Solidarity with the sisters

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Every day, nuns around the country take care of the sick, teach children, serve the homeless and pray without ceasing. But March 23, more than 150 of them left their ministries to support their fellow religious women. They gathered as the Supreme Court heard oral arguments for the Little Sister of the Poor's case against the Health and Human Services contraceptive coverage.

The Little Sisters of the Poor are a religious order that runs nearly 30 homes for the elderly poor in the United States. Along with Priests for Life, Catholic University, Geneva College, and others, the Little Sisters have filed against the court for forcing them to provide a healthcare plan to their employees that offers birth control - a violation of Catholic doctrine. If the Little Sisters refuse to comply with the mandate, they will be charged $70 million dollars in fines per year.

According to the Becket Fund, a religious liberties law firm defending the Little Sisters, large companies such as Pepsi, Visa and Exxon are exempt already from the mandate for other reasons. Churches are exempt as religious institutions, and for-profit companies with religious owners, such as Hobby Lobby, also have an exemption. But the government considers the Little Sisters a non-profit group unaffiliated with the church, therefore making them subject to the mandate.

"What's decided in this case will affect all of us," said Sister Benedicta of the Sisters of St. Francis of Perpetual Adoration in Indiana. In addition to their life of prayer, the Sisters of St. Francis also run hospitals, that will be affected if the case is lost.

"If the Little Sisters of the Poor have this conflict, then our religious communities are in danger as well," said Sister Mary Catherine of the School Sisters of Christ the King. Four members of their community of teaching sisters flew from Nebraska to be at the Supreme Court rally. "We're hopeful, and we love the Little Sisters," she said.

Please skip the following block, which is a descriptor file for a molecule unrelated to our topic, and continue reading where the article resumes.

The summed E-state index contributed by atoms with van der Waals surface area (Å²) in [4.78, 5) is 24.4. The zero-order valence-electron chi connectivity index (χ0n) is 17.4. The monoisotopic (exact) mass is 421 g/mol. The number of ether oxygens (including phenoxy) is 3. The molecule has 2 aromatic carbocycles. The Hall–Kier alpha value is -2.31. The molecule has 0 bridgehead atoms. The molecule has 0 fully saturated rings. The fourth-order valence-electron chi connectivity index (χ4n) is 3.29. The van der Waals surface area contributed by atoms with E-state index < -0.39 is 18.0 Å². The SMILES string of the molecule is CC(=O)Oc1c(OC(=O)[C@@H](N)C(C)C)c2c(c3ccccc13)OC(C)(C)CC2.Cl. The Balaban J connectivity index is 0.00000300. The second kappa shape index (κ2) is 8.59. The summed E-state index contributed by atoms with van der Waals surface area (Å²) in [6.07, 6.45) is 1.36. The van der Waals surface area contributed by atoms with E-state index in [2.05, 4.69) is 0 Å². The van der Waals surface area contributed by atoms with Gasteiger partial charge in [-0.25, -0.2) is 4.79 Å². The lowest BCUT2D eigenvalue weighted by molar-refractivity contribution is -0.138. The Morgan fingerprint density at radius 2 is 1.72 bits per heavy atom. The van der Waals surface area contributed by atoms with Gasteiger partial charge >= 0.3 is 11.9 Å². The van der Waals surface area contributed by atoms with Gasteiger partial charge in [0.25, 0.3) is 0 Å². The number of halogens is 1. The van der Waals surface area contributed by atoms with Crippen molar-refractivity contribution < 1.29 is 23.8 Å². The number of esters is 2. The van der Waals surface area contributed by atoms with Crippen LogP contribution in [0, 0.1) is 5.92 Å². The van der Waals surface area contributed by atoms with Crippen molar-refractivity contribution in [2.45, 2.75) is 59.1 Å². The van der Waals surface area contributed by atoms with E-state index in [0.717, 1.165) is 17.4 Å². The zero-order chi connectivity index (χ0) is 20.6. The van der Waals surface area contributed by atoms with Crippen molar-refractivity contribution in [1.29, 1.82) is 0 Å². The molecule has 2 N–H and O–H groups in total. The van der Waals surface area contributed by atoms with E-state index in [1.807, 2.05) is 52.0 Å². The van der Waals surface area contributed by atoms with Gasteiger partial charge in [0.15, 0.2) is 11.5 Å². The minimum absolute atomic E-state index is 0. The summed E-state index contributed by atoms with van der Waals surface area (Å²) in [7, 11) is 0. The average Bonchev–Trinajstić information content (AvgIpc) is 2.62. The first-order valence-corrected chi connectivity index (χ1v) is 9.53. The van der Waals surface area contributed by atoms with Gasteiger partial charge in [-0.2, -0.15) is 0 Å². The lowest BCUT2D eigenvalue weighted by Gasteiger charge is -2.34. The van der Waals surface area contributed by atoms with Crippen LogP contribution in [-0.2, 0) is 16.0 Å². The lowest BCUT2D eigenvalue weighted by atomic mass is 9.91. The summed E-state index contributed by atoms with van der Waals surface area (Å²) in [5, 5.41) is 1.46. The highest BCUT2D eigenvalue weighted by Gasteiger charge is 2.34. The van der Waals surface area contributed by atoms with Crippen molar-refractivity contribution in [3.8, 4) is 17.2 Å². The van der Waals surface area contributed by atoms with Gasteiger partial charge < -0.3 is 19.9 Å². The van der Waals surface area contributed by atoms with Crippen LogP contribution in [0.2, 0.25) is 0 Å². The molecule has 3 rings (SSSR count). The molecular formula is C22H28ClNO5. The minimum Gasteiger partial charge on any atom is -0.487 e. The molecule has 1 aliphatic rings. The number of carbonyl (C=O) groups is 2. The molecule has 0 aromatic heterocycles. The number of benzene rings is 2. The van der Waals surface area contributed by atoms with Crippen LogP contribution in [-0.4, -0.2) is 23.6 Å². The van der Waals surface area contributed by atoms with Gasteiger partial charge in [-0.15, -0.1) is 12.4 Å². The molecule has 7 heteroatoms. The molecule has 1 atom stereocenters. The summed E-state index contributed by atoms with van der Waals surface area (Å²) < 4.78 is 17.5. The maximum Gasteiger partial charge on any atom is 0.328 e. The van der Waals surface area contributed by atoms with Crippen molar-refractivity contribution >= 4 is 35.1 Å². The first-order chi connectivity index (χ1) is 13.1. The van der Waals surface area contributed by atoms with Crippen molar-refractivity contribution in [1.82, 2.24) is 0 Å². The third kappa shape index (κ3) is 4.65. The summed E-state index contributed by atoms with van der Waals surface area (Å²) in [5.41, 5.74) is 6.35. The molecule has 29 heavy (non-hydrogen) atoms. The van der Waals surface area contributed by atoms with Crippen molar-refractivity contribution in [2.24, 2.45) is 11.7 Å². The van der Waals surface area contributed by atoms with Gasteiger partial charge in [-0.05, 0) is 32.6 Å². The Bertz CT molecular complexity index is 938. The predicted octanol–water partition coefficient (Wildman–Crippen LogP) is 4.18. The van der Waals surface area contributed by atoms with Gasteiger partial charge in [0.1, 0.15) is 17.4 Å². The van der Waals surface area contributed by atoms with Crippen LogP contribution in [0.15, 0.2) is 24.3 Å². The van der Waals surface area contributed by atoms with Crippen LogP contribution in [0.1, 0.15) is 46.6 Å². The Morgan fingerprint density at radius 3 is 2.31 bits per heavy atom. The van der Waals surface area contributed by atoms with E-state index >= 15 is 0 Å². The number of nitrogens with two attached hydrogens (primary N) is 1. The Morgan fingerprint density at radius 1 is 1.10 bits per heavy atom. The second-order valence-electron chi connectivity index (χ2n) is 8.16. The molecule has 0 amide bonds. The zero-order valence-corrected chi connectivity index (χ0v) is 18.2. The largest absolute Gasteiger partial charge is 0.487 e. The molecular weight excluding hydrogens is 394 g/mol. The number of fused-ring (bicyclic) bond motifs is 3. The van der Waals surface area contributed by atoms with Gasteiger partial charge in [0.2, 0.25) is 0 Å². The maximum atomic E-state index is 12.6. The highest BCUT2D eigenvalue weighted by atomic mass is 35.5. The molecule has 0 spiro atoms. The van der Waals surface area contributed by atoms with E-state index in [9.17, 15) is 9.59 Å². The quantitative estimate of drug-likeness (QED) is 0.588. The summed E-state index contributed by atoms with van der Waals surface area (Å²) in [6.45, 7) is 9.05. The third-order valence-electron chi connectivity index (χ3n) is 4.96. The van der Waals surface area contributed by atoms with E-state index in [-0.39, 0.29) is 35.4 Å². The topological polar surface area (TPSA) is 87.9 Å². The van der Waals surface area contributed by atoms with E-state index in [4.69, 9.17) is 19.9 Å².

On the cool, sunny morning, nuns in all colors and types of habits were joined by students from the affected colleges, including Southern Nazarene University, as well as by local Catholics.

"I think it's really important to stand up for religious liberty and the right to be able to practice our religion without the government saying what we can and cannot do," said Becky Finger, a FOCUS (Fellowship of Catholic University Students) missionary from George Mason University in Fairfax.

During the rally, the cheerful crowd heard from speakers, sang hymns and chanted "Let them Serve." They held signs saying "Help a Sister Out," "Women for Religious Freedom," and "HHS Mandate - I'll Have Nun of It!" The Little Sisters handed out chocolate chip cookies with wrappers that read, "Life is sweeter when you serve."

A crowd supporting the opposition also was there with signs reading "I Heart Access to Birth Control" and "I Shouldn't Pay for My Boss's Religion."

Around 75 girls from Mount DeSales Academy in Catonsville, Md., volunteered to come to the rally out of love for the nuns.

"I volunteer at the Little Sisters of the Poor and they're the sweetest people I've ever met," said senior Katherine Pope. "I can see the way they bring joy to the elderly."

"We don't want to see them not be able to serve," added Mary Swann. "I think the case is much more than Catholics opposing abortion and birth control. I think it's about supporting our religious liberty and being able to live (out) our faith under our government."

Di Mauro can be reached at zdimauro@catholicherald.com or on Twitter @zoeydimauro.

© Arlington Catholic Herald 2016